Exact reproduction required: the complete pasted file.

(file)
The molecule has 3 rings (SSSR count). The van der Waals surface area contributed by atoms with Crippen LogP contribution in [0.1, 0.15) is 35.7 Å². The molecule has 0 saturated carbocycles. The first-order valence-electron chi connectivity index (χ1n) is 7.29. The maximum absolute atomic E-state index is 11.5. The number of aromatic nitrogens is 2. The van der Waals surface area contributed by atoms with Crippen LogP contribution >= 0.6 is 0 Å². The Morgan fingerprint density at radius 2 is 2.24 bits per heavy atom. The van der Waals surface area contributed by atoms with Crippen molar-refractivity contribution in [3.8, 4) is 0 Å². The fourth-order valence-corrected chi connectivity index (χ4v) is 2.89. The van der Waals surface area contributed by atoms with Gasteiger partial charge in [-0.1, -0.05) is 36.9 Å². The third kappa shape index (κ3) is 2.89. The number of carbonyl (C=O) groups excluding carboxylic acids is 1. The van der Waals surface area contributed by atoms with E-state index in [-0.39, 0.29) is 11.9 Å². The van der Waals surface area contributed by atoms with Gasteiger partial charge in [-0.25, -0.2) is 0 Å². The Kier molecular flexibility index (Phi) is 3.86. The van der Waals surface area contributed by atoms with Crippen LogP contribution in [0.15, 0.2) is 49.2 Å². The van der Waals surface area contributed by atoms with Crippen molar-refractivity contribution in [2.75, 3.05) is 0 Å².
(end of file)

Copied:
The molecule has 3 rings (SSSR count). The van der Waals surface area contributed by atoms with Crippen LogP contribution in [0.1, 0.15) is 35.7 Å². The molecule has 0 saturated carbocycles. The first-order valence-electron chi connectivity index (χ1n) is 7.29. The maximum absolute atomic E-state index is 11.5. The number of aromatic nitrogens is 2. The van der Waals surface area contributed by atoms with Crippen LogP contribution >= 0.6 is 0 Å². The Morgan fingerprint density at radius 2 is 2.24 bits per heavy atom. The van der Waals surface area contributed by atoms with Crippen molar-refractivity contribution in [3.8, 4) is 0 Å². The fourth-order valence-corrected chi connectivity index (χ4v) is 2.89. The van der Waals surface area contributed by atoms with Gasteiger partial charge in [-0.1, -0.05) is 36.9 Å². The third kappa shape index (κ3) is 2.89. The number of carbonyl (C=O) groups excluding carboxylic acids is 1. The van der Waals surface area contributed by atoms with E-state index in [-0.39, 0.29) is 11.9 Å². The van der Waals surface area contributed by atoms with Gasteiger partial charge in [-0.25, -0.2) is 0 Å². The Kier molecular flexibility index (Phi) is 3.86. The van der Waals surface area contributed by atoms with Crippen LogP contribution in [0.15, 0.2) is 49.2 Å². The van der Waals surface area contributed by atoms with Crippen molar-refractivity contribution in [2.75, 3.05) is 0 Å².